Robin was peppering me with questions that I tried to answer, and any reviews or positive comments I had received, but I had difficulty justifying using Dexter Petley’s comments on Purgatory Road without his permission. I needed to come up with 20 meta tags for my web-site, whatever they were. I made a deposit into his bank account so that he can get on with the job, then sent him PURGATORY ROAD. Thumbs were tightly clutched.

There followed a tennis match of back and forth when I agreed to use his recommendation of Dr Eva Hunter as proof-reader.

Robin asked me to send him the name of my publishing company and suggested PJE Publishers.  I replied okay. I really couldn’t give a damn; I just wanted to see my baby in print! So I now had a Publishing business too!

I received 4 alternate choices of cover for Purgatory Road and showed them to Sheila and Johan. We all agree which was the best but there were certain bits we thought needed to change. I also received the ISBN number. Robin sent me another cover choice and 2 text & layout choices.

I received proof 1 of Purgatory Road text, re-read it to check I agree with it, or not, then returned it to Robin. Back and forth…

By early October I completed the corrections in Text proof no. 4.

Robin sent me a suggestion for the PJE Publishing monogram and an improved cover where he had got rid of some shiny strips.  Robin again asked about the PJE logo which was becoming a nuisance as I stupidly did not really care if it was there or not in the first place. Finally there was an improvement that I replied to accept. There was still one detail on the cover that bothered me – lettering that lay on top of a cartridge case, that I drew to Robin’s attention.

purgatory cov frontThe general summary Dr. Eva Hunter gave was positive. She also liked the cover.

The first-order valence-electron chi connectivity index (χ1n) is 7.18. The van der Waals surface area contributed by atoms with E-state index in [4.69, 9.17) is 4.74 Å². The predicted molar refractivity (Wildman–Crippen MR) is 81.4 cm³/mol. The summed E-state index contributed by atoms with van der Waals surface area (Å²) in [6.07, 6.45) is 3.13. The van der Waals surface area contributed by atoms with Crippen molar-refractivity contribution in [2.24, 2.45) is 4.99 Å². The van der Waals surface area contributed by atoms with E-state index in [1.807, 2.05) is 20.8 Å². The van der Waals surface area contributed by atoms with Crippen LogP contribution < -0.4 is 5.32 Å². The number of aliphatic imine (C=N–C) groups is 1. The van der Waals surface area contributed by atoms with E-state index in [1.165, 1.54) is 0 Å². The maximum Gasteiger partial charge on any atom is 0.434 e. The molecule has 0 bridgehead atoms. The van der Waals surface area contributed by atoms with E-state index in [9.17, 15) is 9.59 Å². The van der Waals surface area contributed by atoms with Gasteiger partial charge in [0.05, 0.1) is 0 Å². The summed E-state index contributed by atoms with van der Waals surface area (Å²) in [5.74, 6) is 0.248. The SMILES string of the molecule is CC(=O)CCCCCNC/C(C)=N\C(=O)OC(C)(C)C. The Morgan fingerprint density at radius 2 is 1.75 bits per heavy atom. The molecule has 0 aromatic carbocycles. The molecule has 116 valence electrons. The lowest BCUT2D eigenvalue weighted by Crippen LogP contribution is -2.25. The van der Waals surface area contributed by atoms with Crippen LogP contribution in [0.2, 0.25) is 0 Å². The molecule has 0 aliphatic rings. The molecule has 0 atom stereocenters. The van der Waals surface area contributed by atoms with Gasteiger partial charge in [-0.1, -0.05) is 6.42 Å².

Dr. Eva Hunter’s Report on “Purgatory Road” by Peter J. Earle

The story is an exciting one, with excellent twists, especially towards its conclusion.  Some of the scenes are especially vivid, including those set in Rhodesia and the cast of characters is an interesting one.  The title is a terrific choice.

I input Eva Hunter’s contribution into Proof 5 and returned it. When it came back to sign off, I found 9 mistakes which I sent back to Robin to implement. Back and forth. Two mistakes corrected, okayed and finally sent for printing.

Robin sent me yet another proof after fixing the two (only) mistakes. I supposed they were washing their hands on any further errors that might exist, even if they made those mistakes themselves. I checked that those two were dealt with and asked him to send it off for printing.

By the middle of November, Robin had sent me a nice example of my web-page and tradesheet, (whatever that was!) On 21st. November, my 62nd birthday, I met up with Robin in Haarlem, on his way from Cape Town to Grahamstown. He brought my 180 copies of Purgatory Road with him, keeping 20 to distribute to whoever he wants to in Cape Town for promo purposes. Having a copy of my own book in my hand was a special triumph.

But, I was to discover, the biggest hurdle, one I have still not crossed  ten years later, was yet to come. I still have not got a distributor; I was to discover that they take about 60% of the cover price, and are still not responsible for marketing! That’s yet another hurdle.

TBPpic5528In January 2009 I had a few good words of praise from Dr. Eva Hunter with reference to the novel she was working on, The Barros Pawns. She said:  “Peter is very good when it comes to describing battle scenes and landscapes – he creates vivid images and his plot successfully suggests the tortuousness of what goes on behind the scenes when power is being fought for – I have the impression this MS is even better than Purgatory Road.”